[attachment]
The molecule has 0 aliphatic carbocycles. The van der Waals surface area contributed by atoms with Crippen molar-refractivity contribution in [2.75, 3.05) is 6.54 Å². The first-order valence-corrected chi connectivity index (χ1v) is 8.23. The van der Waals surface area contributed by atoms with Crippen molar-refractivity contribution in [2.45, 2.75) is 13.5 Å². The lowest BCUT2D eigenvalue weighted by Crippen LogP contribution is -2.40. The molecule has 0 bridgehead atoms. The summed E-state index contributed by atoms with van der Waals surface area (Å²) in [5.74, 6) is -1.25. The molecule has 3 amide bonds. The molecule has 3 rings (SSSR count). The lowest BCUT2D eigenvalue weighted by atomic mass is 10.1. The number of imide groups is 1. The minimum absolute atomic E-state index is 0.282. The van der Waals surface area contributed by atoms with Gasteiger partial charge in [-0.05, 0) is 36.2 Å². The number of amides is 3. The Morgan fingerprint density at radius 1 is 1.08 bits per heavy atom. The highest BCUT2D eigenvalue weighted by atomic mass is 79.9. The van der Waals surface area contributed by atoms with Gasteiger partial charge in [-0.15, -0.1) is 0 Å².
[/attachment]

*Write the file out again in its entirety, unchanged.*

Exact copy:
The molecule has 0 aliphatic carbocycles. The van der Waals surface area contributed by atoms with Crippen molar-refractivity contribution in [2.75, 3.05) is 6.54 Å². The first-order valence-corrected chi connectivity index (χ1v) is 8.23. The van der Waals surface area contributed by atoms with Crippen molar-refractivity contribution in [2.45, 2.75) is 13.5 Å². The lowest BCUT2D eigenvalue weighted by Crippen LogP contribution is -2.40. The molecule has 0 bridgehead atoms. The summed E-state index contributed by atoms with van der Waals surface area (Å²) in [5.74, 6) is -1.25. The molecule has 3 amide bonds. The molecule has 3 rings (SSSR count). The lowest BCUT2D eigenvalue weighted by atomic mass is 10.1. The number of imide groups is 1. The minimum absolute atomic E-state index is 0.282. The van der Waals surface area contributed by atoms with Gasteiger partial charge in [-0.05, 0) is 36.2 Å². The number of amides is 3. The Morgan fingerprint density at radius 1 is 1.08 bits per heavy atom. The highest BCUT2D eigenvalue weighted by atomic mass is 79.9. The van der Waals surface area contributed by atoms with Gasteiger partial charge in [-0.15, -0.1) is 0 Å².